There is an abundance of research into cognitive processing biases in clinical psychology including the potential for applying cognitive bias modification techniques to assess the causal role of biases in maintaining anxiety and depression. Within the health psychology field, there is burgeoning interest in applying these experimental methods to assess potential cognitive biases in relation to physical health conditions and health-related behaviours. Experimental research in these areas could inform theoretical development by enabling measurement of implicit cognitive processes that may underlie unhelpful illness beliefs and help drive health-related behaviours.
However, to date, there has been no systematic approach to adapting existing experimental paradigms for use within physical health research. Many studies fail to report how materials were developed for the population of interest or have used untested materials developed ad hoc. The lack of protocol for developing stimuli specificity has contributed to large heterogeneity in methodologies and findings.
In this article, we emphasize the need for standardized methods for stimuli development and replication in experimental work, particularly as it extends beyond its original anxiety and depression scope to other physical conditions.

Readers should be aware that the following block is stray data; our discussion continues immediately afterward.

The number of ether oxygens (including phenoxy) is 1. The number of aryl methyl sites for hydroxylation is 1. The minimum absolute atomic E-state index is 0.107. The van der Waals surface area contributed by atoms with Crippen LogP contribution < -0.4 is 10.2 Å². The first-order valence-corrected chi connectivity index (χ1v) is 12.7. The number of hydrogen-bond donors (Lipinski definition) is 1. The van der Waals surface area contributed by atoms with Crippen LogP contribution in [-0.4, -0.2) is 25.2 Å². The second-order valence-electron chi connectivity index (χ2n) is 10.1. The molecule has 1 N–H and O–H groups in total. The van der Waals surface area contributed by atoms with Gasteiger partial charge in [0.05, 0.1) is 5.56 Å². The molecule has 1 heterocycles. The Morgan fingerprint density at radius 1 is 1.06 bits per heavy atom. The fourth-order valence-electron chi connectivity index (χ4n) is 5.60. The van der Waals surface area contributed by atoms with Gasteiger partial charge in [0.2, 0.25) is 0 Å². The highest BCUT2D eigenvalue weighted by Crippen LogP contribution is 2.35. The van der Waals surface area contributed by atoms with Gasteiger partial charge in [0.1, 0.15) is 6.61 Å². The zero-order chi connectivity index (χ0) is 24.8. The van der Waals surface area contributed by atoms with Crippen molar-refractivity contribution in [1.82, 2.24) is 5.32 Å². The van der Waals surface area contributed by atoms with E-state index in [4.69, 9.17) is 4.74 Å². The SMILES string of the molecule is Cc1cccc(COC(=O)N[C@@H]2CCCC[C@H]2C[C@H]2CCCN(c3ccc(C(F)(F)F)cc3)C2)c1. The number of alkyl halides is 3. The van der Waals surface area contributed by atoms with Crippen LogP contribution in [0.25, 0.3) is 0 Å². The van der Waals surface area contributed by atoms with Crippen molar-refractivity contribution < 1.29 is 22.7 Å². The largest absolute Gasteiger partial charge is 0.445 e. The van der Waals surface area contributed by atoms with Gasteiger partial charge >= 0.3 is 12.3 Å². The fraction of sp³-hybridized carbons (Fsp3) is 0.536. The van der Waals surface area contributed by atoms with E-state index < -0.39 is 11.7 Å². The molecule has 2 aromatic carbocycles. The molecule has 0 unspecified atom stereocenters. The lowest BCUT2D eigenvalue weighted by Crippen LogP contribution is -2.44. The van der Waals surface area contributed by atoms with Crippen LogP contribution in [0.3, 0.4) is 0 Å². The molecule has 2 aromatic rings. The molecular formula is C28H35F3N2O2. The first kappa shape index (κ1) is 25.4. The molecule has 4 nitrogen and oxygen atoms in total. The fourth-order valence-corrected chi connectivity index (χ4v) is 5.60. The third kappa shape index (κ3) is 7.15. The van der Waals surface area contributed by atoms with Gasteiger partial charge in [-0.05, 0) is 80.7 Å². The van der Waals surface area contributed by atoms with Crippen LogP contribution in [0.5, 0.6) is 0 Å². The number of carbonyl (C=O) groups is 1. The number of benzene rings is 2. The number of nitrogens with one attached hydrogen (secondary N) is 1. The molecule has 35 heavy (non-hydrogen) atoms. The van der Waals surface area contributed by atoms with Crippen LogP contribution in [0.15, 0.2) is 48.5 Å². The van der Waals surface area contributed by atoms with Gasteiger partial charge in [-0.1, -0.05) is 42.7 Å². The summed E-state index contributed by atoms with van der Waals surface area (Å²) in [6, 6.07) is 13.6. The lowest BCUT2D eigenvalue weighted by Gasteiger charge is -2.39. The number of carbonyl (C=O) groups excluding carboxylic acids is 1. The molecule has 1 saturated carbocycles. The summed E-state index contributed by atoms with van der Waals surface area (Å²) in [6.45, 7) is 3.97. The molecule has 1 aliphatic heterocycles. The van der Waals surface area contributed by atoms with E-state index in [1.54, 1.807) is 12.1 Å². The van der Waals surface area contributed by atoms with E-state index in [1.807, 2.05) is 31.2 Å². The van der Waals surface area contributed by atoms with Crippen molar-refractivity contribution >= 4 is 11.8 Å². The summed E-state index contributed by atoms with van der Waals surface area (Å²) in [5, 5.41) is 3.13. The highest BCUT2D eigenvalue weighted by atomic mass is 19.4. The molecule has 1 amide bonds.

We briefly describe the paradigms commonly used to assess cognitive biases in attention and interpretation and then describe the steps involved in comprehensive/robust stimuli development for attention and interpretation paradigms using illustrative examples from two conditions: chronic fatigue syndrome and breast cancer.
This article highlights the value of preforming rigorous stimuli development and provides tools to aid researchers engage in this process. We believe this work is worthwhile to establish a body of high-quality and replicable experimental research within the health
Maximizing potential impact of experimental research into cognitive processes in health psychology: A systematic approach to material development, by Alicia M. Hughes, Rola Gordon, Trudie Chalder, Colette R. Hirsch, Rona Moss-Morris in British Journal of Health Psychology [Preprint September 22, 2016]